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Rare, century-old steam locomotive to be restored in Alberta

WATCH: It's taken eight years but a century-old steam locomotive has finally made the trek from Prince Albert, Sask. to Mossleigh, Alta. As Christa Dao explains, the two men behind the move are planning to restore it to its former glory.

It has taken eight years but a century-old steam locomotive has finally made the two-day trek from Prince Albert, Sask., to Mossleigh, Alta.

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The rare, original steam locomotive is one of the few remaining steam engines still around today. The steam engine was on display in Prince Albert but suffered years of neglect and vandalism.

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“We were able to save… a 100-year-old piece of history that was becoming a liability to the City of Prince Albert,” Aspen Crossing owner Jason Thornhill said. “People were doing things they shouldn’t be doing and it was becoming very dangerous for the city, and they were looking for a new home and we managed to provide a new home.”

A century-old piece of history is being restored to its former glory in Mossleigh, Alberta. Craig Hooper / Global News

The journey to move the 105-year-old locomotive to Alberta wasn’t a smooth one. Thornhill, who now owns the engine, said he may have given up on the idea if it weren’t for the persistence of his friend.

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“We expressed interest but kept hitting roadblocks,” he said. “But my friend, Al Broadfoot, kept poking the bear there (at the City of Prince Albert) and they finally donated it to us.”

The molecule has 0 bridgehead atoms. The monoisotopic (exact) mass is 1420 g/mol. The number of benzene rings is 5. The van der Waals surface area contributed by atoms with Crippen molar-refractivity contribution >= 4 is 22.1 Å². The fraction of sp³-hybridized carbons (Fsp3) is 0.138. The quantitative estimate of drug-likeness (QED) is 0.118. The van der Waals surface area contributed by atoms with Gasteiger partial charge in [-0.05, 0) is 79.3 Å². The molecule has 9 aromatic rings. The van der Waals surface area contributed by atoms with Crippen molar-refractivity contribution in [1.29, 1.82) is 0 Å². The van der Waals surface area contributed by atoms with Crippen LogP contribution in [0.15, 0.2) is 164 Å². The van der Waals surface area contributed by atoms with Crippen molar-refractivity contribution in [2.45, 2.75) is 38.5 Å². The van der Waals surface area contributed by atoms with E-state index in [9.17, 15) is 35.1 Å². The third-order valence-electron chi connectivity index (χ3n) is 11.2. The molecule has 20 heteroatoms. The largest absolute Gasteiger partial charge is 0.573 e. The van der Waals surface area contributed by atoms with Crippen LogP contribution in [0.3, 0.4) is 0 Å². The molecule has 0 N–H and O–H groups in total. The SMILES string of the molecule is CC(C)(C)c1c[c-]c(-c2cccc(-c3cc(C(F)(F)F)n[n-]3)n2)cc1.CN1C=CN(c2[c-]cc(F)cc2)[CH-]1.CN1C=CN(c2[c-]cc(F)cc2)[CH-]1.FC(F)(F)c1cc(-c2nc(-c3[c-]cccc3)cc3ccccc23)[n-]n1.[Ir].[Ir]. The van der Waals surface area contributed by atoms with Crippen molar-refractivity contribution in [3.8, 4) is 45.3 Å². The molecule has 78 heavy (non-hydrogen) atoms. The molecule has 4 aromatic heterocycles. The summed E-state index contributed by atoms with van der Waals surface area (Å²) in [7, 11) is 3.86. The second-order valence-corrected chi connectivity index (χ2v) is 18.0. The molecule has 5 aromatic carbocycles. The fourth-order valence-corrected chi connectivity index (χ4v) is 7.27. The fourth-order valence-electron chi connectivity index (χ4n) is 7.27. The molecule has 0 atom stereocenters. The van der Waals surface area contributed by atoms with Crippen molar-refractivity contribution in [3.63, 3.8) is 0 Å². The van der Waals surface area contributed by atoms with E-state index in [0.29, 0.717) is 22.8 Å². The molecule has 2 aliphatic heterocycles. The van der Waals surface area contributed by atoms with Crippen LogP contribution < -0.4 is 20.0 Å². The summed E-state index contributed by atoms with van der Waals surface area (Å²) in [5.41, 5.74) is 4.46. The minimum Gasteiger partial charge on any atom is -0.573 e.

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Broadfoot, 79, is the man who made it all happen. To say trains are his passion is an understatement.

Broadfoot has been working around trains for his entire career, focused on educating the public about the beauty of the old technology and its history.

“I’m very emotional over it. I even cry sometimes,” Broadfoot said. “It’s kind of a labour of love. It’s a lot of work and you have to enjoy working. It gives you a good feeling.”

A quick look around the engine shows more than 100 years of distress and weathered paint. The dials and levers, while vintage, appear to be in good condition. While it’s unclear how much work will be required to refurbish the engine, the team is confident that it will be — especially under the guidance and expertise of Broadfoot.

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“It`s like a rat eating a piece of cheese. It doesn’t eat it all at once — you do a little bit and then it’s finished,” Broadfoot said. “You put a fire in it, the engine, it starts thumping and that’s when you get excited… you really have to love it.

“I can’t lift anything anymore, but we’ll bring some young guys in,” he added. “I’ll work alongside them if they want, it’ll turn out fine.”

Broadfoot has worked on at least 10 locomotives in his career.

The team is hoping they can repair it and get it working and back to its glory days. The hope is to provide educational train tours at Aspen Crossing.

Aspen Crossing Railway is a heritage railway in Mossleigh that operates train tours around the area.


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